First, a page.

First Chapter First Paragraph Tuesday – Vanessa and Her Sister by Priya Parmar

vanessa-and-her-sister-priya-parmar

I’ve picked Vanessa and Her Sister by Priya Parmar based on the fact that it is likened to Loving Frank (and The Paris Wife, which I still haven’t read!). It begins –

“I opened the great sash window onto the morning pink of the square and made a decsion.
Yes. Today.
Last Thursday evening, I sat in the corner like a sprouted potato, but this Thursday, I will speak up. I will speak out. Long ago Virginia decreed, in the way that Virginia decrees, that I was the painter and she was the writer. “You do not like words, Nessa,” she said. “They are not your creative nest.” Or maybe it was orb? Or oeuf? My sister always describes me in rounded domestic hatching words. And invariably, I believe her. So, not a writer, I have run away from words like a child escaping a darkening wood, leaving my sharp burning sister in sole posession of the enchanted forest. But Virginia should not always be listened to.”

My experience reading fictionalised accounts of historical figures has been hit and miss but I think this one looks good. Thoughts?

Join in First Chapter First Paragraph Tuesday over at Bibliophile by the Sea.

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14 responses

    • I think they often fall down when it comes to dialogue – some just don’t ring true, and I’m sure that’s the most challenging part for authors to reconstruct. For the record, I’ve loved The Women, Frances and Bernard, Z, and Loving Frank. Not so great – The Aviator’s Wife and Under a Wide and Starry Sky.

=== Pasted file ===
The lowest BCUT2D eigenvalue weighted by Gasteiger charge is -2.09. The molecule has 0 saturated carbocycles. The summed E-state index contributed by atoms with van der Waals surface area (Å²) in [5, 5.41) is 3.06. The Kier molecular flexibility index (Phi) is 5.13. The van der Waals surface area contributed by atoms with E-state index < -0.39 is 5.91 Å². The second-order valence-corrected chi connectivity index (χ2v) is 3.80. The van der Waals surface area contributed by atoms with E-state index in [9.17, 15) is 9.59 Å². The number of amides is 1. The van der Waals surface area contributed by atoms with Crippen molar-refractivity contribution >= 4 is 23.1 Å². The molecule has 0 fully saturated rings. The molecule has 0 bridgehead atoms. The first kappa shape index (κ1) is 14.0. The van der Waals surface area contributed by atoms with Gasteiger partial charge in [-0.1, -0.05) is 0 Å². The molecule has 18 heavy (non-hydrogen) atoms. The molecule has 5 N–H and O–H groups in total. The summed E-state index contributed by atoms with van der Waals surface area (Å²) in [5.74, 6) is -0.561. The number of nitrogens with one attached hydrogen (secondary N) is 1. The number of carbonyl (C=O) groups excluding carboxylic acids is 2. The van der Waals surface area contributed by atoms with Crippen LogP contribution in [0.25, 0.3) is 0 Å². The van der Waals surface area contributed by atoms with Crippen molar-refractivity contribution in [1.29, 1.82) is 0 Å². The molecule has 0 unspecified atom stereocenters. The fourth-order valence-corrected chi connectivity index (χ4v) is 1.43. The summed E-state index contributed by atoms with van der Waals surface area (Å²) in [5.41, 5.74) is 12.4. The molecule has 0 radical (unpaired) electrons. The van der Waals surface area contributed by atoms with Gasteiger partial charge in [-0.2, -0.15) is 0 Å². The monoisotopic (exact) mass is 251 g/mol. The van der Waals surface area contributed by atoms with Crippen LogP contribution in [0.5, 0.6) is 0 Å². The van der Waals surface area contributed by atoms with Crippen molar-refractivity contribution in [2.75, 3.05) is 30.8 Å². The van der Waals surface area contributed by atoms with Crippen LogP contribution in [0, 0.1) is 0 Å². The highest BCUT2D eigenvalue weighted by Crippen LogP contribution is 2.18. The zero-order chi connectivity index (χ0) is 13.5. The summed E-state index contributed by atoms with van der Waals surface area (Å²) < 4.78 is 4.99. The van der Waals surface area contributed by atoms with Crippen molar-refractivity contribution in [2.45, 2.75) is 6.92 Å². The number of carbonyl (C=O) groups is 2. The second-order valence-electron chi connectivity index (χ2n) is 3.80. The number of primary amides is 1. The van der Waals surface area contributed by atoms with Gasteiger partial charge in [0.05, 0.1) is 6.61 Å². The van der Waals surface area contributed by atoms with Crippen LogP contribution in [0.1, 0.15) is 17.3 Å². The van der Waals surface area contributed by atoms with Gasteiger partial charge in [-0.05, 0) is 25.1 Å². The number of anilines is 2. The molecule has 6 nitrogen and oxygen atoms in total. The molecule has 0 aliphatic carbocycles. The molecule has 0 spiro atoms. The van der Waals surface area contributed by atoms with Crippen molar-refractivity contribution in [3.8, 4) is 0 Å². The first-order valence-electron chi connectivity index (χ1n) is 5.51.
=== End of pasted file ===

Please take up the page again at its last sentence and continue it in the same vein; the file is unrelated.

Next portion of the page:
1. I love “like a sprouted potato!” – it would describe perfectly the reaction from a number of my colleagues at a recent training event I attended! On historical figures, I listened to a World Book Club podcast with Pat Barker at the weekend and she talked about the challenge of writing fictionalised accounts of historical figures ( she was thinking of Sassoon, Rivers and Wilfred Owen in Regeneration) – she made the point that she never ‘goes to bed’ with her historical characters which I liked! Personally I’d agree that reading of historical characters is hit and miss – but when done well like Cromwell in Hilary Mantel’s books – it brilliantly brings them to life!

    • Yes, I liked that line as well!

      Confession: haven’t completed any Mantel… couldn’t get into it (probably should have persisted because my book group raves but my biceps (!) weren’t up to it!).

      • I got into training for Mantel with The Luminaries – I haven’t actually read it yet but I pick up that brick of w book regularly and pump book arm iron with it!

  2. I do like the sound of this one…I read another book about the sisters that I enjoyed (called Vanessa and Virginia). I am curious about how this one will play out. Thanks for sharing…and for visiting my blog.

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